Another visit to Boston’s Museum of Fine Arts. This time I focused on exploring the galleries of the Art of the Americas wing on Level G and Level 1 (I already saw the 20th century art on Level 3 on my first visit).  These galleries contain largely art of the United States from colonial times to the mid-1800s.  There is also a few good galleries of pre-Columbian art from Mesoamerica and a gallery of North American Native Peoples.  The latter gallery mixes art from centuries ago with 20th and 21st century works by Native American artists which makes for interesting comparison and contrast of art motifs over time, but I also wonder why they don’t display them in the 20th century or contemporary galleries like the European and United States works. The remainder of the galleries included a delightful mix of United States decorative arts, architecture, portraiture, landscapes, sculpture, and ship’s models arranged over time and sometimes thematically.  Then I visited the Japanese Garden outside, a beautiful and peaceful place to finish the day.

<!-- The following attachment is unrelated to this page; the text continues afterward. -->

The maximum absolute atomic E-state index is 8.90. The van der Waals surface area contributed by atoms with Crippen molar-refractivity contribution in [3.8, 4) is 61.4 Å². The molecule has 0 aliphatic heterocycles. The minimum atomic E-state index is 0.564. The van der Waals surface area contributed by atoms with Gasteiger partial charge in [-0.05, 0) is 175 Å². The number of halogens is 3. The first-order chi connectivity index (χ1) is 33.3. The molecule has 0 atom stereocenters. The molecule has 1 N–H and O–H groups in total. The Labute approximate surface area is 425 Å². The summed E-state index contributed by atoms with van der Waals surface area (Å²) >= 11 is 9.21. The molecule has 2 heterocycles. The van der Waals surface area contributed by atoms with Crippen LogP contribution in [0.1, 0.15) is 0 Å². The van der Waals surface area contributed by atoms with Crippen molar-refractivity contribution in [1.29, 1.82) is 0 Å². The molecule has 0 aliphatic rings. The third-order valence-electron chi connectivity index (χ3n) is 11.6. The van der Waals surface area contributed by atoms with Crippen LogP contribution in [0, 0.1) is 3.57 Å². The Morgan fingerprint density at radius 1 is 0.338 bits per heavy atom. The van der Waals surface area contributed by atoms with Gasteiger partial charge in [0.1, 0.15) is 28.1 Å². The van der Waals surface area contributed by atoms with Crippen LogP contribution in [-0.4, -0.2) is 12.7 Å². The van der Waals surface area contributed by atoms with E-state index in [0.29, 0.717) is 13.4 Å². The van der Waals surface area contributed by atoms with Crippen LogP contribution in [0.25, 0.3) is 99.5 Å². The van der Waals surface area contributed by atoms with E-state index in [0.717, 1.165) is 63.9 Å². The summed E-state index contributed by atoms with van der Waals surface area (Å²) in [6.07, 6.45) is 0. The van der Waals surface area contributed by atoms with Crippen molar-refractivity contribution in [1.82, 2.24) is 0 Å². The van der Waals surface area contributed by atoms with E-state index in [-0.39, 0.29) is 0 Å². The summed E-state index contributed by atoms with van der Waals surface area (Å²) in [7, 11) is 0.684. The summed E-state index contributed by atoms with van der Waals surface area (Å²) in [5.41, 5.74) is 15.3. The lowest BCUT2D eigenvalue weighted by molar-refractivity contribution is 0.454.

Previous visits:

Photopost: A Visit to the MFA, part six


I had a surprise afternoon free and so made another visit to one of my favorite places Museum of Fine Arts, Boston.

Having not visited in 6 months, there were a lot of new exhibitions I hadn’t seen so I focused on those:

  • Megacities Asia – 11 artists from 5 cities (Beijing, Shanghai, Delhi, Mumbai, and Seoul) create massive, provocative, and interactive works of art inspired by urban life.  The works are spread throughout the galleries of the Museum (and outside, and at Fanueil Hall Marketplace) making for interesting contrasts with other art and human experience.
  • #techstyle – fancy and whacky clothing designed with new technology expounds upon the humor and excess of the fashion world.
  • Visiting Masterpieces: Pairing Picasso – a simple gallery pairing Picasso’s works on similar subjects from different periods of his artistic style.